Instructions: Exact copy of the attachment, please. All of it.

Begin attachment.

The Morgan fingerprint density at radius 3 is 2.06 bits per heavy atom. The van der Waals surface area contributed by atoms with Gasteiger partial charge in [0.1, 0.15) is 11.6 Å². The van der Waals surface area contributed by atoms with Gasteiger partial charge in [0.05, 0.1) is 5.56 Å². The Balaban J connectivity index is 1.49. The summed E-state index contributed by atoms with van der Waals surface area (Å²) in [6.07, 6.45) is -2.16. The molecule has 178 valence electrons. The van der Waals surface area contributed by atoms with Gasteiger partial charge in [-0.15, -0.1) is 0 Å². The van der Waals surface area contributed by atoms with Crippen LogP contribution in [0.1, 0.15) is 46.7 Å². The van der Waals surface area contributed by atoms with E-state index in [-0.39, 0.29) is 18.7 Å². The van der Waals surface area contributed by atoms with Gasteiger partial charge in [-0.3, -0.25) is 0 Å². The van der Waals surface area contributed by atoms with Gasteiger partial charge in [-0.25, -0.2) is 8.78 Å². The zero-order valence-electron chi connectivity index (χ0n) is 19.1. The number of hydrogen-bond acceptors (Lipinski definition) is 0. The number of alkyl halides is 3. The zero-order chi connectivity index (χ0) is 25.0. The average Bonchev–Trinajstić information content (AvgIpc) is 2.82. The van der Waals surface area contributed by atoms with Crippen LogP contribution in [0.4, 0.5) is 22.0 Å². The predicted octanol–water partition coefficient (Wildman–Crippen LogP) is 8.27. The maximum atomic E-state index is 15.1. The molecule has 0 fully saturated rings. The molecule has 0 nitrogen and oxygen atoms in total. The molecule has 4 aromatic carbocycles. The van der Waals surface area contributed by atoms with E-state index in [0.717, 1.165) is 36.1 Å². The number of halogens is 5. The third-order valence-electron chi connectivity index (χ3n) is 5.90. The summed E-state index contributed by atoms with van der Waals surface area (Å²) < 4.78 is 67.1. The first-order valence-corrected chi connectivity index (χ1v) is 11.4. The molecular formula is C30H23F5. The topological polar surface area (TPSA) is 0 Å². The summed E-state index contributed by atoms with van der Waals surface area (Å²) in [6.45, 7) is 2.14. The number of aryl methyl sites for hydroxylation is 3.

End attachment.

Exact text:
The Morgan fingerprint density at radius 3 is 2.06 bits per heavy atom. The van der Waals surface area contributed by atoms with Gasteiger partial charge in [0.1, 0.15) is 11.6 Å². The van der Waals surface area contributed by atoms with Gasteiger partial charge in [0.05, 0.1) is 5.56 Å². The Balaban J connectivity index is 1.49. The summed E-state index contributed by atoms with van der Waals surface area (Å²) in [6.07, 6.45) is -2.16. The molecule has 178 valence electrons. The van der Waals surface area contributed by atoms with Gasteiger partial charge in [-0.15, -0.1) is 0 Å². The van der Waals surface area contributed by atoms with Crippen LogP contribution in [0.1, 0.15) is 46.7 Å². The van der Waals surface area contributed by atoms with E-state index in [-0.39, 0.29) is 18.7 Å². The van der Waals surface area contributed by atoms with Gasteiger partial charge in [-0.3, -0.25) is 0 Å². The van der Waals surface area contributed by atoms with Gasteiger partial charge in [-0.25, -0.2) is 8.78 Å². The zero-order valence-electron chi connectivity index (χ0n) is 19.1. The number of hydrogen-bond acceptors (Lipinski definition) is 0. The number of alkyl halides is 3. The zero-order chi connectivity index (χ0) is 25.0. The average Bonchev–Trinajstić information content (AvgIpc) is 2.82. The van der Waals surface area contributed by atoms with Crippen LogP contribution in [0.4, 0.5) is 22.0 Å². The predicted octanol–water partition coefficient (Wildman–Crippen LogP) is 8.27. The maximum atomic E-state index is 15.1. The molecule has 0 fully saturated rings. The molecule has 0 nitrogen and oxygen atoms in total. The molecule has 4 aromatic carbocycles. The van der Waals surface area contributed by atoms with E-state index in [0.717, 1.165) is 36.1 Å². The number of halogens is 5. The third-order valence-electron chi connectivity index (χ3n) is 5.90. The summed E-state index contributed by atoms with van der Waals surface area (Å²) < 4.78 is 67.1. The first-order valence-corrected chi connectivity index (χ1v) is 11.4. The molecular formula is C30H23F5. The topological polar surface area (TPSA) is 0 Å². The summed E-state index contributed by atoms with van der Waals surface area (Å²) in [6.45, 7) is 2.14. The number of aryl methyl sites for hydroxylation is 3.